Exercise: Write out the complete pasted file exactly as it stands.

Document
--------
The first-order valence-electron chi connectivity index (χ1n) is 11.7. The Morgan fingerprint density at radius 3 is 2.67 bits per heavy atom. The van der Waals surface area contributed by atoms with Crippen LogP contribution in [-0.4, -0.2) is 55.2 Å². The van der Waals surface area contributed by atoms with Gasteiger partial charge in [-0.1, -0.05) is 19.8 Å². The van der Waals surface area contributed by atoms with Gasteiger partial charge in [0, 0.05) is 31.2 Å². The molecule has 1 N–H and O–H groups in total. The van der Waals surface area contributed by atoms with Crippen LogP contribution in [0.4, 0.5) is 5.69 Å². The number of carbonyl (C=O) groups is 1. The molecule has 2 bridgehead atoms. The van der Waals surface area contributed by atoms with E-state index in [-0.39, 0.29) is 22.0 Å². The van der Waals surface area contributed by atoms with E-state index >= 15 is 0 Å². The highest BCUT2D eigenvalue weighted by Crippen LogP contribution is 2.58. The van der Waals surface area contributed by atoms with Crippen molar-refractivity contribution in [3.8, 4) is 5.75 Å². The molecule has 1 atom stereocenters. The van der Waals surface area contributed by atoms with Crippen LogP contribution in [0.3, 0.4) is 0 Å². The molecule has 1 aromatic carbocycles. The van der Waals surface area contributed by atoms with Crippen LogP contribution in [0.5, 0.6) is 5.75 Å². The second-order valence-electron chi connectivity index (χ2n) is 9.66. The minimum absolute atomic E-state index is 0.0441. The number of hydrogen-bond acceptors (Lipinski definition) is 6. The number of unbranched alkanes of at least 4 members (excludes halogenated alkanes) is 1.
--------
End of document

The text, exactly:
The first-order valence-electron chi connectivity index (χ1n) is 11.7. The Morgan fingerprint density at radius 3 is 2.67 bits per heavy atom. The van der Waals surface area contributed by atoms with Crippen LogP contribution in [-0.4, -0.2) is 55.2 Å². The van der Waals surface area contributed by atoms with Gasteiger partial charge in [-0.1, -0.05) is 19.8 Å². The van der Waals surface area contributed by atoms with Gasteiger partial charge in [0, 0.05) is 31.2 Å². The molecule has 1 N–H and O–H groups in total. The van der Waals surface area contributed by atoms with Crippen LogP contribution in [0.4, 0.5) is 5.69 Å². The number of carbonyl (C=O) groups is 1. The molecule has 2 bridgehead atoms. The van der Waals surface area contributed by atoms with E-state index in [-0.39, 0.29) is 22.0 Å². The van der Waals surface area contributed by atoms with E-state index >= 15 is 0 Å². The highest BCUT2D eigenvalue weighted by Crippen LogP contribution is 2.58. The van der Waals surface area contributed by atoms with Crippen molar-refractivity contribution in [3.8, 4) is 5.75 Å². The molecule has 1 atom stereocenters. The van der Waals surface area contributed by atoms with Crippen LogP contribution in [0.3, 0.4) is 0 Å². The molecule has 1 aromatic carbocycles. The van der Waals surface area contributed by atoms with Crippen LogP contribution in [0.5, 0.6) is 5.75 Å². The second-order valence-electron chi connectivity index (χ2n) is 9.66. The minimum absolute atomic E-state index is 0.0441. The number of hydrogen-bond acceptors (Lipinski definition) is 6. The number of unbranched alkanes of at least 4 members (excludes halogenated alkanes) is 1.